Probably the definitive starting point for any discussion about the sad affair of Keith Mangnoson is the inquest report into the death of his young son Clive. It’s on the Internet courtesy of the consistently intriguing blog The Marshall Files, though reading comments there tutting at the moderator of a certain other blog (*cough* Cipher Mysteries *cough*) for letting trolls get so badly out of hand did feel a tad surreal. 😐

But I digress. Let’s try to build up a picture of Keith Mangnoson’s early life…


Born on 9th May 1914 in Adelaide, Keith Waldemar Mangnoson at the age of 14 then…

…left home and worked on farms in the country until early in 1940, when he got lost in heavy scrub country at near Nadda where he was engaged in wood cutting. After the lapse of several days he was found lying unconscious and suffering from severe sunburn in an empty horse trough. After spending several weeks in the Loxton Public Hospital under the care of the late Doctor Tanko, he was removed to the Royal Adelaide Hospital and later to the Convalescent Hospital at Magill. The doctor who was attending him at the latter informed Mangnoson’s mother that her son was not responding to treatment and advised her to have him placed in the Enfield Receiving Home. He was taken to the Home where he remained for three months, and then his mother took him to a farm at Alma Plains where he stayed for a few weeks.

On May 11, 1941, Mangnoson enlisted in the Australian Imperial Forces and served as a Private with the 2/48th Australian Infantry Battalion in the Middle East and later on in the Pacific Area, where he contracted malaria and suffered with war neurosis. On his return to Australia he was admitted to the Military Hospital at Northfield and remained there until he was discharged from the Services on February 7, 1945. He then returned to his mother’s home at 12, Magarey Terrace, Largs Bay and remained there until he was married in the following May.

Remembering Mangnoson’s claim that he worked with a “Carl Thompsen” in Renmark (250km ENE of Adelaide, not too far from the SA/Victoria state border) in “1939”, we can see that this could only have been in the period before his near-death experience in Nadda (60km South of Renmark, and similarly close to the state border), and while this may conceivably have been in very early 1940, it certainly could not have been any later than that.

Renmark is surrounded by mallee scrubland (fairly arid, with lots of eucalypts): circa 1940, I presume much of this was being cleared (by woodcutters such as Mangnoson) for large-scale farming, as it has now developed a very significant grape, citrus-fruit and nut farming industry. The local papers at the time have columns talking about removing the green tinge from sultanas and whether there would be a market for flax… you get the basic idea.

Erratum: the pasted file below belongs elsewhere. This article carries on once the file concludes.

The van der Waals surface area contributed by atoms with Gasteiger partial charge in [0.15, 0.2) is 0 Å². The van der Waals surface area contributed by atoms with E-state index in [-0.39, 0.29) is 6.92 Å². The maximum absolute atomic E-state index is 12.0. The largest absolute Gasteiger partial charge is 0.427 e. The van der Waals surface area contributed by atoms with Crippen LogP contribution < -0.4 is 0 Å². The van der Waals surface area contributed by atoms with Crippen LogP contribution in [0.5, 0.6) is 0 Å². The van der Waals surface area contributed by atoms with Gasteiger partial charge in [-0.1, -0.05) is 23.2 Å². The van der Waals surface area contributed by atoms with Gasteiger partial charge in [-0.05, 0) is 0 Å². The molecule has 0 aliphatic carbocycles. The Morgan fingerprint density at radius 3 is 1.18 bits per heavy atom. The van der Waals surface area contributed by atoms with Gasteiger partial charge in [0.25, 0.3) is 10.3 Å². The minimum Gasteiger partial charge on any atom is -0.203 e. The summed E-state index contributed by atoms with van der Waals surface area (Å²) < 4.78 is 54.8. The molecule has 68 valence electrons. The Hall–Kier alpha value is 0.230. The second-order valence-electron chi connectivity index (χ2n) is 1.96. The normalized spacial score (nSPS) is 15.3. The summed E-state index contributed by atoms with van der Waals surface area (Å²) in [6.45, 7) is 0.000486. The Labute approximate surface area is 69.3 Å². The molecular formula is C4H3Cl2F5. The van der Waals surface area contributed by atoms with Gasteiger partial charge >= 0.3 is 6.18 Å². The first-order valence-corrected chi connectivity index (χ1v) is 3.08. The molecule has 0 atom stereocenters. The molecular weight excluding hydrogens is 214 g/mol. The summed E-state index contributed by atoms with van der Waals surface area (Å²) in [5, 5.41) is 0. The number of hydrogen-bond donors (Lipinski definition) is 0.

Trove can also give us (thanks to the Murray Pioneer and Australian River Record, as well as the Adelaide Advertiser and the Adelaide Chronicle) several other brief glimpses into Keith Mangnoson’s early life. In March 1940, he was living in Alma and got engaged to a certain Winifred L. Williams from Renmark:-

WILLIAMS—MANGNOSON — The engagement is announced of WINIFRED L., eldest daughter of Mr. and Mrs. W. S. Williams of Renmark, to KEITH, W., second son of Mr. and Mrs. J. Mangnoson of Alma.

On August 1 1940, Mangnoson’s name appears as one of those volunteers for National Service from Renmark whose applications had been rejected.

We also know (according to the front page of the 28th March 1940 Murray Pioneer) that this had been the “Hottest March on Record – Thirteen Centuries at Renmark… all previous records for March heat have been smashed.” (p.16: “Wanted – Wood cutters and stump splitters, Moorook district”.)

However – as normal with just about everything to do with the Mangnoson family and the Somerton Man – throughout all this I find myself playing archival catch-up with the very splendid Barry Traish, who has been raking over (and indeed generously correcting) these Trove scans for some time now. But all the same, I have my own take on what these pieces of evidence could well mean if you put them all together…

If these fragments are all separately correct, then “early in 1940” must surely have been after Mangnoson’s engagement to Winifred Williams (announced in the 7th March 1940 editions of the various newspapers) and probably more than four months before 1st August 1940 (when his application was rejected), for surely he can’t have volunteered to join the AIF while still recovering in the Enfield Receiving Home? All of which seems to me to point to the incident happening some time in mid-to-late March 1940, just after his engagement… yet there is no mention of it in any of the newspapers in Trove.